My young son approached me one day looking for the truth. Usually when he approaches me, it’s because he wants something tangible.
But this time was different. He seemed hopeless. He looked up with sadness in his eyes, and asked, “Mom, is there really a Santa?”
Instantly, my body froze. There was an eerie silence. What was this question he was asking? I was expecting him to ask me something I could answer; something about the birds and the bees. This was more than I could handle. I panicked and broke into a cold sweat.
My immediate reaction was to scream out, “Of course there is a Santa! All those gifts I have hidden for the last 10 years meant something!” I thought it would change everything if he knew the truth.
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What was the truth? I still believe in Santa. I believe that on this one day, Santa exists for the homeless children of the world. That he will bring joy and end world suffering. Or perhaps one Christmas morning, I will wake and there may even be a surprise for me. I feel that anyone with a child in their heart has a place for Santa to exist.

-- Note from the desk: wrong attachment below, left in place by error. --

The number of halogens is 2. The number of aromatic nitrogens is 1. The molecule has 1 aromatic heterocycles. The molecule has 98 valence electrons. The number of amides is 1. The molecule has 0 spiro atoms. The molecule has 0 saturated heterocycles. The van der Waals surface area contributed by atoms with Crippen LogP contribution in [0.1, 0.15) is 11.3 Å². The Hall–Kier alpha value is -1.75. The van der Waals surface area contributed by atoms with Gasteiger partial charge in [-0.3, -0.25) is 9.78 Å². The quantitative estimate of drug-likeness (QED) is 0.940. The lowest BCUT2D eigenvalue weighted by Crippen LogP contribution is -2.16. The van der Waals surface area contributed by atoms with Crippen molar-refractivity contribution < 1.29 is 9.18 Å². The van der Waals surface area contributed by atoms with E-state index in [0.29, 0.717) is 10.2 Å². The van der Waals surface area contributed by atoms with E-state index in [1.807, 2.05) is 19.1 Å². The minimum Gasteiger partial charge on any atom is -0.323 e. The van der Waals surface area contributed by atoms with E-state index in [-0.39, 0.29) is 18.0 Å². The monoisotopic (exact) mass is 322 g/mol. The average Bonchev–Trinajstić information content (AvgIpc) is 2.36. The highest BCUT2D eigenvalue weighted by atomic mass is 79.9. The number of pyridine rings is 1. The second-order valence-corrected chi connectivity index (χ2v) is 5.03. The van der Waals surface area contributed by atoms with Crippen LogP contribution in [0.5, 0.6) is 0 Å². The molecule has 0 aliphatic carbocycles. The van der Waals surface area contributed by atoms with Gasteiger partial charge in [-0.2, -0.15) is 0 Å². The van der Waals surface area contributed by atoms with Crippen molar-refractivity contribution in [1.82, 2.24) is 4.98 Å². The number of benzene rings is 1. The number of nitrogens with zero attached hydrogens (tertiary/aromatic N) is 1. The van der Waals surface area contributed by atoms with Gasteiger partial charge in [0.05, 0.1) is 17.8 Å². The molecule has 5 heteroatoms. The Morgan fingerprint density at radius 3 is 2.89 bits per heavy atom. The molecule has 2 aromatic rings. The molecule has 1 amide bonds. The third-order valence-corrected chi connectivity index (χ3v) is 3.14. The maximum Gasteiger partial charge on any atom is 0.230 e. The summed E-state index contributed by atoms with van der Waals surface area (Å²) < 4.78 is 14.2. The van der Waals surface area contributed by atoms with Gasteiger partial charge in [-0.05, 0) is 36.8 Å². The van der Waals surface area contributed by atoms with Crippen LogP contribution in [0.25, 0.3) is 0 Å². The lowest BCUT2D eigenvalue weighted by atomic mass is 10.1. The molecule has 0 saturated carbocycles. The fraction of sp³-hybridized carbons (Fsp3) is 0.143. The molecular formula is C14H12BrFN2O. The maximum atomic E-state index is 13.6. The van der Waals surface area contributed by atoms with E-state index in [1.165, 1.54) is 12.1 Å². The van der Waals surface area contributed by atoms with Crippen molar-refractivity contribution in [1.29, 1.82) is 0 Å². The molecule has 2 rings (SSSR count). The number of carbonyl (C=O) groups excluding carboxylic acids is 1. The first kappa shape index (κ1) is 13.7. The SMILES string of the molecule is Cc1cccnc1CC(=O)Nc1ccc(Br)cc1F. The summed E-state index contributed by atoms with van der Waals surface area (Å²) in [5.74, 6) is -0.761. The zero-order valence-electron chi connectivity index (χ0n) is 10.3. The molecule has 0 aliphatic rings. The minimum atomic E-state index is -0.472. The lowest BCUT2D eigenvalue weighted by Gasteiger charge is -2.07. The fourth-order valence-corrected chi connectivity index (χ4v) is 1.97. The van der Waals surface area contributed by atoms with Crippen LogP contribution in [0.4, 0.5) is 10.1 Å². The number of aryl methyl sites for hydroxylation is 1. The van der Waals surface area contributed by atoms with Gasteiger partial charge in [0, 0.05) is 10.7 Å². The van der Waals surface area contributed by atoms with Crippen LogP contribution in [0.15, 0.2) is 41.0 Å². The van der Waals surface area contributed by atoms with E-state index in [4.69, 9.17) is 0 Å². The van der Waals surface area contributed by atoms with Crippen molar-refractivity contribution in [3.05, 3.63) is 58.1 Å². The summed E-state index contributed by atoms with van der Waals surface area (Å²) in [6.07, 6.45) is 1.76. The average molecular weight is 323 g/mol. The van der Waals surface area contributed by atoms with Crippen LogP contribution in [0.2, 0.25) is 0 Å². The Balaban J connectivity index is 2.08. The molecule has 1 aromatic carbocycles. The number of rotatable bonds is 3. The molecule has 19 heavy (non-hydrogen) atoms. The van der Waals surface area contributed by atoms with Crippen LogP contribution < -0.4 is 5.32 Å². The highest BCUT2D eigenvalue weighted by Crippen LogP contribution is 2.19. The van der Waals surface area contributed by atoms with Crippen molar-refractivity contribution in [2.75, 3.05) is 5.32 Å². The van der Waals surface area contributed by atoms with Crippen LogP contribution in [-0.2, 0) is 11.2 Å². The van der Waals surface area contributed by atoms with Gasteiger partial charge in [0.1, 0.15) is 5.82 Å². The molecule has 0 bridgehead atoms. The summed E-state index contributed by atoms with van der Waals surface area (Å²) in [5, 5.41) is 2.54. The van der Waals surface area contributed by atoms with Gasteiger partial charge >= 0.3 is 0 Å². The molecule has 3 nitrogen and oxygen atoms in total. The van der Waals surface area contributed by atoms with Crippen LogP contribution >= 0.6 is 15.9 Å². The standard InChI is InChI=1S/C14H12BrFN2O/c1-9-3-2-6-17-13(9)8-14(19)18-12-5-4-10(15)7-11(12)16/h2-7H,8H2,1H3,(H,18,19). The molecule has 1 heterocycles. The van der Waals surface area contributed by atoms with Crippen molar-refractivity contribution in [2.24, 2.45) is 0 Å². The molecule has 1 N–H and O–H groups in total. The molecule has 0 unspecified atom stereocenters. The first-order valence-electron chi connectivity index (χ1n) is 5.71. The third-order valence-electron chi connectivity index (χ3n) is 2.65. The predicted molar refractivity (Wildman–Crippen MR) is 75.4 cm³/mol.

We sat at the table. I held his hands and saw something I had not seen before. His eyes were glazed over as if to say, “Please Mom, tell me the truth.” His expression said a thousand words. He was desperate to know the truth. I couldn’t let him look like a fool in front of his friends. Yet, I still could not break his little heart.
There was only one thing I could do. As I looked into his eyes, I said, “I want to believe that Santa exists and I know that someday I will have the answers I need. But for now, I enjoy the spirit of Santa at Christmas. He represents giving and kindness and that is something I will always believe in.”
He stared at me for a few seconds and then smiled. The silence was deafening, but I could see his acceptance in the uncertainty. He seemed comforted knowing that at least this Christmas, his life as he knew it would not change.
Quite sure I had answered his question, I still felt as if I had let him down. He trusted me, and I had only given him more to think about. Did he not believe in Santa, or did he not believe in Christmas?
Days passed and we continued to prepare for the holiday season. I was fairly certain he had all the answers he needed when his younger sister asked him where Santa lived. He smiled at her and answered, “In our hearts.”
I knew then he understood. We have never spoken about it since, but I am sure one day he will pass our traditions on to his own children. In the meantime, we will keep putting out the milk and cookies.
Colleen Malloy-Cagnassola writes about teens and advocates for children with special needs. Visit her new blog at bizigal.blogspot.com.